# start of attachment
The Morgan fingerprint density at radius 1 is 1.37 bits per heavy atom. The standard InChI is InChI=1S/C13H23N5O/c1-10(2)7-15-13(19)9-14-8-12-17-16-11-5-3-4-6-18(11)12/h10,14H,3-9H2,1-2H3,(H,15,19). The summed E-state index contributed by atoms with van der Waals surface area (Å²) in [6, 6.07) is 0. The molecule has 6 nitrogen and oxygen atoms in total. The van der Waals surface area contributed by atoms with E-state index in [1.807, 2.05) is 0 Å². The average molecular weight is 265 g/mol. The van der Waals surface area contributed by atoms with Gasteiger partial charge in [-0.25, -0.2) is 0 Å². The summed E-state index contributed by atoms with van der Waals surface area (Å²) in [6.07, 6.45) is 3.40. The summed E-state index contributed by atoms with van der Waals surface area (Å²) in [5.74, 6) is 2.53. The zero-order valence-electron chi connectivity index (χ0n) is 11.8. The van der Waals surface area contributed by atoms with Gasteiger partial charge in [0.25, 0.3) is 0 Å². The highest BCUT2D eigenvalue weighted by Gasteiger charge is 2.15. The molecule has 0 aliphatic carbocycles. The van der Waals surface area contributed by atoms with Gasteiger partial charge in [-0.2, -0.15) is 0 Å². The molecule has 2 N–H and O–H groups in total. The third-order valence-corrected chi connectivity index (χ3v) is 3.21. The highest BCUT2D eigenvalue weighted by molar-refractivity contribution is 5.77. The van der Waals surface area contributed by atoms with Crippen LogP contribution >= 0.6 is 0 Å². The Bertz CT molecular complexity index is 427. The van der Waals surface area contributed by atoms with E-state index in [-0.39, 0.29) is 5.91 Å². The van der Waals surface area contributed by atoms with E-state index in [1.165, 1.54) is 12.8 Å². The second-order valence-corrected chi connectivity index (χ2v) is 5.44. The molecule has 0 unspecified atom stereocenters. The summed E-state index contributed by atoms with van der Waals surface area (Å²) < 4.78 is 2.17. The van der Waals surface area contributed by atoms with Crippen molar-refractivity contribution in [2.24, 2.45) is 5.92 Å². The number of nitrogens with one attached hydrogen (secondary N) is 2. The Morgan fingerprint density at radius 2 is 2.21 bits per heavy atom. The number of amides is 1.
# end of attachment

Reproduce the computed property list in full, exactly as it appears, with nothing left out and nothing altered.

The Morgan fingerprint density at radius 1 is 1.37 bits per heavy atom. The standard InChI is InChI=1S/C13H23N5O/c1-10(2)7-15-13(19)9-14-8-12-17-16-11-5-3-4-6-18(11)12/h10,14H,3-9H2,1-2H3,(H,15,19). The summed E-state index contributed by atoms with van der Waals surface area (Å²) in [6, 6.07) is 0. The molecule has 6 nitrogen and oxygen atoms in total. The van der Waals surface area contributed by atoms with E-state index in [1.807, 2.05) is 0 Å². The average molecular weight is 265 g/mol. The van der Waals surface area contributed by atoms with Gasteiger partial charge in [-0.25, -0.2) is 0 Å². The summed E-state index contributed by atoms with van der Waals surface area (Å²) in [6.07, 6.45) is 3.40. The summed E-state index contributed by atoms with van der Waals surface area (Å²) in [5.74, 6) is 2.53. The zero-order valence-electron chi connectivity index (χ0n) is 11.8. The van der Waals surface area contributed by atoms with Gasteiger partial charge in [0.25, 0.3) is 0 Å². The highest BCUT2D eigenvalue weighted by Gasteiger charge is 2.15. The molecule has 0 aliphatic carbocycles. The van der Waals surface area contributed by atoms with Gasteiger partial charge in [-0.2, -0.15) is 0 Å². The molecule has 2 N–H and O–H groups in total. The third-order valence-corrected chi connectivity index (χ3v) is 3.21. The highest BCUT2D eigenvalue weighted by molar-refractivity contribution is 5.77. The van der Waals surface area contributed by atoms with Crippen LogP contribution >= 0.6 is 0 Å². The Bertz CT molecular complexity index is 427. The van der Waals surface area contributed by atoms with E-state index in [-0.39, 0.29) is 5.91 Å². The van der Waals surface area contributed by atoms with E-state index in [1.165, 1.54) is 12.8 Å². The second-order valence-corrected chi connectivity index (χ2v) is 5.44. The molecule has 0 unspecified atom stereocenters. The summed E-state index contributed by atoms with van der Waals surface area (Å²) < 4.78 is 2.17. The van der Waals surface area contributed by atoms with Crippen molar-refractivity contribution in [2.24, 2.45) is 5.92 Å². The number of nitrogens with one attached hydrogen (secondary N) is 2. The Morgan fingerprint density at radius 2 is 2.21 bits per heavy atom. The number of amides is 1.